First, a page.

… it is less a matter of being those qualities than of seeming to be them, of embodying truth, narrating honesty, projecting fairness, and doing so in a persuasive way. Being truthful, honest, and fair are discursive claims; whether these claims take root is a matter of performative success.

As is popularly said, candidates aren’t born, they’re created.

That’s true—they’re created by advisors, campaign managers and staffers who don’t attach their name or reputation to the content they produce to represent a candidate or to smear an opponent. In order to keep the candidate and the campaign’s reputation clean, they operate in the dark, outside of the public eye, and rely on those with public influence to spread their message and to assist in selling the American public that their candidate embodies the qualities of truth, honesty and fairness —not the other guy.

No wonder Americans are disillusioned! We’ve created a political environment that encourages dark, well, everything.

How can anyone believe a candidate embodies truth, honesty and fairness, or any other positive attributes for that matter, when everything about the candidate’s daily operations is constructed and rehearsed? How can one be sure that the “painting” of a candidate or their opponent is accurate when they can’t identify where the messages they’ve received came from, who created them or who paid for them?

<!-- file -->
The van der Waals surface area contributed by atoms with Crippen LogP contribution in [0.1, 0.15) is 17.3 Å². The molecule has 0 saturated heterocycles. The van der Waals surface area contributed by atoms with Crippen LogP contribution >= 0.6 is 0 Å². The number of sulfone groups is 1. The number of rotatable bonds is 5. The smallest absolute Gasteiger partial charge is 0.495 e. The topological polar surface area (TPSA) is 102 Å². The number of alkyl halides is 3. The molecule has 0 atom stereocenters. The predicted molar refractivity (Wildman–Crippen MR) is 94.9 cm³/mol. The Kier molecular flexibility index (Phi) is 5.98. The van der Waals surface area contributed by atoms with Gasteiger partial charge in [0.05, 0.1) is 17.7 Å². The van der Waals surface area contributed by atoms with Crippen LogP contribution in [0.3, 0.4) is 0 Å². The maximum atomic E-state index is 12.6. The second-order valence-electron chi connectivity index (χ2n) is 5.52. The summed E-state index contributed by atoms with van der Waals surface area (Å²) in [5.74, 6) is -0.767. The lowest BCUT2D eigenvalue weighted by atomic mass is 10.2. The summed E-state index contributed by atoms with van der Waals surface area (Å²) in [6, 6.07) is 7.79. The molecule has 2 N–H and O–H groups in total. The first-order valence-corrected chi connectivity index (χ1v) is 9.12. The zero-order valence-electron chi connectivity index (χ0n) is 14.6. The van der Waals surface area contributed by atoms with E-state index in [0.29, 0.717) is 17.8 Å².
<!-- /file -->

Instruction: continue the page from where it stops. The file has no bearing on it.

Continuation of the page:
The simple answer is that they can’t, and that’s a problem. If trust is ever to return to the kind of numbers seen during the Kennedy administration or higher, real truth, honesty and fairness need to take center stage.

Expecto Patronum, indeed.


Works Cited:

Alexander, Jeffrey C. The Performance of Politics: Obama’s Victory and the Democratic Struggle for Power. : Oxford University Press, 2010-11-10. Oxford Scholarship Online. 2012-05-24. Date Accessed 20 Feb. 2015.

Blumenthal, Paul. Dark Money’ In 2012 Election Tops $400 Million, 10 Candidates Outspent By Groups With Undisclosed DonorsThe Huffington Post. TheHuffingtonPost.com, 02 Nov. 2012. Web. 20 Feb. 2015.

Choma, Russ. Final Tally: 2014’s Midterm Was Most Expensive, With Fewer DonorsOpensecrets.org. Center for Responsive Politics, 18 Feb. 2015. Web. 20 Feb. 2015.

Choma, Russ. Money Won on Tuesday, But Rules of the Game ChangedOpensecrets.org. Center for Responsive Politics, 05 Nov. 2014. Web. 20 Feb. 2015.

Kreiss, Daniel. Acting in the Public Sphere: The 2008 Obama Campaign’s Strategic Use of New Media to Shape Narratives of the Presidential Race. Research in Social Movements, Conflicts and Change 33 (2012): n. pag. Web.

Distrust, Discontent, Anger and Partisan RancorPew Research Center for the People and the Press. Pew Research Center, 18 Apr. 2010. Web. 20 Feb. 2015.